When working as an affiliate marketer, it’s easy to get super invested in doing whatever it takes to get clicks to your affiliate offers. The goal of your affiliate marketing efforts is to get paid well, so why wouldn’t you go above and beyond to get that cash?
If you are counting on an affiliate program for income, you’ll want to slow down and make sure you’re aware of how much you’re investing in the process.
Marketing efforts and ROI
Much like any other business enterprise, the goal is to end with a positive Return of Investment (ROI). You need to end up making more than you spend. This can be challenging to calculate in this situation, since many eventual customers take a circuitous and indirect path from a marketer’s outreach to making that final purchase.
By calculating your “Earnings Per Click”, it’s helpful for an affiliate marketer understand the value of their efforts. Let’s examine the concept further, so you can determine your own EPC, and consider ways to reapproach a campaign that might not be creating the best ROI for you.
Meaning of EPC In Affiliate Marketing
Eearning Per Click, or EPC, is the amount of money you earn for your click-throughs or the activity you achieve on your affiliate links.
EPC is actually calculated as an average value for the clicks you bring to the affiliate offer, and the calculation of this parameter is a result of your earnings per 100 clicks, typically within a 7 day and 30 day rolling period.
Let’s say you’re an affiliate marketer. One of the businesses you promote has paid you $240.00 in commission, and reported 1,000 clicks for the affiliate link you endorsed in the past 30 days.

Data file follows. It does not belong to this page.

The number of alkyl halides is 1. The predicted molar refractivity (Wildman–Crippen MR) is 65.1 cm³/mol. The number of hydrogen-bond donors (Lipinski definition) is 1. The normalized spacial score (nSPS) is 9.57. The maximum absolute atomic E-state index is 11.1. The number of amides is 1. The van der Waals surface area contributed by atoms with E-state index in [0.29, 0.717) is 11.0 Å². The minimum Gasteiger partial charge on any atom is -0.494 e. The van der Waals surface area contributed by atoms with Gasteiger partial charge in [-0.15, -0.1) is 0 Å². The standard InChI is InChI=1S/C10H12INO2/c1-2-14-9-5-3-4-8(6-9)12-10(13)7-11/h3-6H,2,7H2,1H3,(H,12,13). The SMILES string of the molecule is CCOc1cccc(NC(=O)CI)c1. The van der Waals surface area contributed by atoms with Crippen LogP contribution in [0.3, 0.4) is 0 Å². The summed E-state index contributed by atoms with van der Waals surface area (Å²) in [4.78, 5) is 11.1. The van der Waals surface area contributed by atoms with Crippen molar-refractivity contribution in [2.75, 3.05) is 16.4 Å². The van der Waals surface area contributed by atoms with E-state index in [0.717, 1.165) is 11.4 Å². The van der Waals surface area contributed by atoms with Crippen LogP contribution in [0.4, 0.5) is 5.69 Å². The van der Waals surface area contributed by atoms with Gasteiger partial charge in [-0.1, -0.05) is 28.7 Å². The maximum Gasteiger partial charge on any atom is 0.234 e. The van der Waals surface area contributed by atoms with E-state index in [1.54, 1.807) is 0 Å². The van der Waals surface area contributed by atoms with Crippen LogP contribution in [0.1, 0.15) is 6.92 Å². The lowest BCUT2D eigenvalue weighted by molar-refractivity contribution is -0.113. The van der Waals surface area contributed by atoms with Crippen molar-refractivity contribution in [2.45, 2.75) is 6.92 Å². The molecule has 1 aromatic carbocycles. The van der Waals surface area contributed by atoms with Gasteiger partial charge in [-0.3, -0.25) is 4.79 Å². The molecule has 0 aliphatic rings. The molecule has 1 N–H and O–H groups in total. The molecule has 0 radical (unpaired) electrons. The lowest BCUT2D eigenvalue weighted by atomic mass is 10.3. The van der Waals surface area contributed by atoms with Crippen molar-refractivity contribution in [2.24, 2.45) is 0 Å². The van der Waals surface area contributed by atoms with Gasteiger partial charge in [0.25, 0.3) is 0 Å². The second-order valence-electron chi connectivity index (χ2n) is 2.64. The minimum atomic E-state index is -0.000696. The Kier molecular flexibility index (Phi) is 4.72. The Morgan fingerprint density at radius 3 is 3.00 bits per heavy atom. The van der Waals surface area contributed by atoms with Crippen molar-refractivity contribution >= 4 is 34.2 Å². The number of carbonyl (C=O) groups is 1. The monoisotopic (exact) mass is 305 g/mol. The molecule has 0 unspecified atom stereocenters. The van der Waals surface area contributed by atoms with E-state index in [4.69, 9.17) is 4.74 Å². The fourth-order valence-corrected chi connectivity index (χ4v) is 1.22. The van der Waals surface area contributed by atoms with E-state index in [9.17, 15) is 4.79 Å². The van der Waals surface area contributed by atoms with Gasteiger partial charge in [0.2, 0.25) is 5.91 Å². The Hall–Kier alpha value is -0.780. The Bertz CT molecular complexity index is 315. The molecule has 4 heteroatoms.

Some prefer to look at this as:
Commission (divided by) Total Clicks x 100EPC Formula
Others prefer the equation Total Clicks (divided by) 100, then total commission divided by that figure.
Either way, you’re going to get the same total.
$240.00/1000 is 0.24 x 100 is 24EPC Formula Example
Or: 1000/100 is 10 $240.00 divided by 10 is 24
You are earning $24 per 100 clicks for this business. Since this is a nice round number, we can break it down even further. You are making $0.24 per individual click.
How Does EPC Work?
So other than being nice to know, what does this tell both the business and the affiliate marketer?
For a Merchant
As an affiliate program owner (merchant), you want to know how your investment in a variety of affiliate marketers might be panning out for you, financially.
By calculating EPC, you can compare marketers within your program to each other to see how each one’s efforts are resulting (or not resulting) in clicks, leads, and conversions. While it can be time consuming to track down every single click, this can provide you with a broad picture of where your advertising dollars are going, and what type of result you’re receiving.
In turn, the merchant can determine where the most success is had, conduct split testing on their own end with the assistance of their affiliates, and review how different ad products have been performing against historical data. All of this information can help a business owner determine when things are working well, or when a change might be due.